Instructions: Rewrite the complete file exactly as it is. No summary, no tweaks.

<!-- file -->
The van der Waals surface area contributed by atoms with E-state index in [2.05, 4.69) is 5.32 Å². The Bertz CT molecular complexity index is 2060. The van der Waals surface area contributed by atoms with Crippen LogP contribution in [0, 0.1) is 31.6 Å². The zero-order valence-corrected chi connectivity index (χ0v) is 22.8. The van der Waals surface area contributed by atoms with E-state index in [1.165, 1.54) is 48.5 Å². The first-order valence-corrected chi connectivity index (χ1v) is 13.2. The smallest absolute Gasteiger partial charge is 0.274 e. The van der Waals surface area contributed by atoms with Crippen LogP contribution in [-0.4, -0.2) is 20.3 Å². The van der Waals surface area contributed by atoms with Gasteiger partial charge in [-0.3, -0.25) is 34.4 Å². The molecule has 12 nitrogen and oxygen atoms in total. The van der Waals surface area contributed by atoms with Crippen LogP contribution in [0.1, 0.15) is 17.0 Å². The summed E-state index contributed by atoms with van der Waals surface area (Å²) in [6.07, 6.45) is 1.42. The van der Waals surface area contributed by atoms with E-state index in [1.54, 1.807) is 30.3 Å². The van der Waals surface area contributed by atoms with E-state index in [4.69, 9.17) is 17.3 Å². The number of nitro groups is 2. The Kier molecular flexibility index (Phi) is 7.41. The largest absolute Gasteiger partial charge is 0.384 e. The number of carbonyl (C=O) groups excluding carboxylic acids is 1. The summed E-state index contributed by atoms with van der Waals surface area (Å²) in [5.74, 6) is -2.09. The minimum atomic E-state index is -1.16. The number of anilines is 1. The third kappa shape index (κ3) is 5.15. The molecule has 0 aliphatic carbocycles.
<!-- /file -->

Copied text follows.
The van der Waals surface area contributed by atoms with E-state index in [2.05, 4.69) is 5.32 Å². The Bertz CT molecular complexity index is 2060. The van der Waals surface area contributed by atoms with Crippen LogP contribution in [0, 0.1) is 31.6 Å². The zero-order valence-corrected chi connectivity index (χ0v) is 22.8. The van der Waals surface area contributed by atoms with E-state index in [1.165, 1.54) is 48.5 Å². The first-order valence-corrected chi connectivity index (χ1v) is 13.2. The smallest absolute Gasteiger partial charge is 0.274 e. The van der Waals surface area contributed by atoms with Crippen LogP contribution in [-0.4, -0.2) is 20.3 Å². The van der Waals surface area contributed by atoms with Gasteiger partial charge in [-0.3, -0.25) is 34.4 Å². The molecule has 12 nitrogen and oxygen atoms in total. The van der Waals surface area contributed by atoms with Crippen LogP contribution in [0.1, 0.15) is 17.0 Å². The summed E-state index contributed by atoms with van der Waals surface area (Å²) in [6.07, 6.45) is 1.42. The van der Waals surface area contributed by atoms with E-state index in [1.54, 1.807) is 30.3 Å². The van der Waals surface area contributed by atoms with E-state index in [4.69, 9.17) is 17.3 Å². The number of nitro groups is 2. The Kier molecular flexibility index (Phi) is 7.41. The largest absolute Gasteiger partial charge is 0.384 e. The number of carbonyl (C=O) groups excluding carboxylic acids is 1. The summed E-state index contributed by atoms with van der Waals surface area (Å²) in [5.74, 6) is -2.09. The minimum atomic E-state index is -1.16. The number of anilines is 1. The third kappa shape index (κ3) is 5.15. The molecule has 0 aliphatic carbocycles.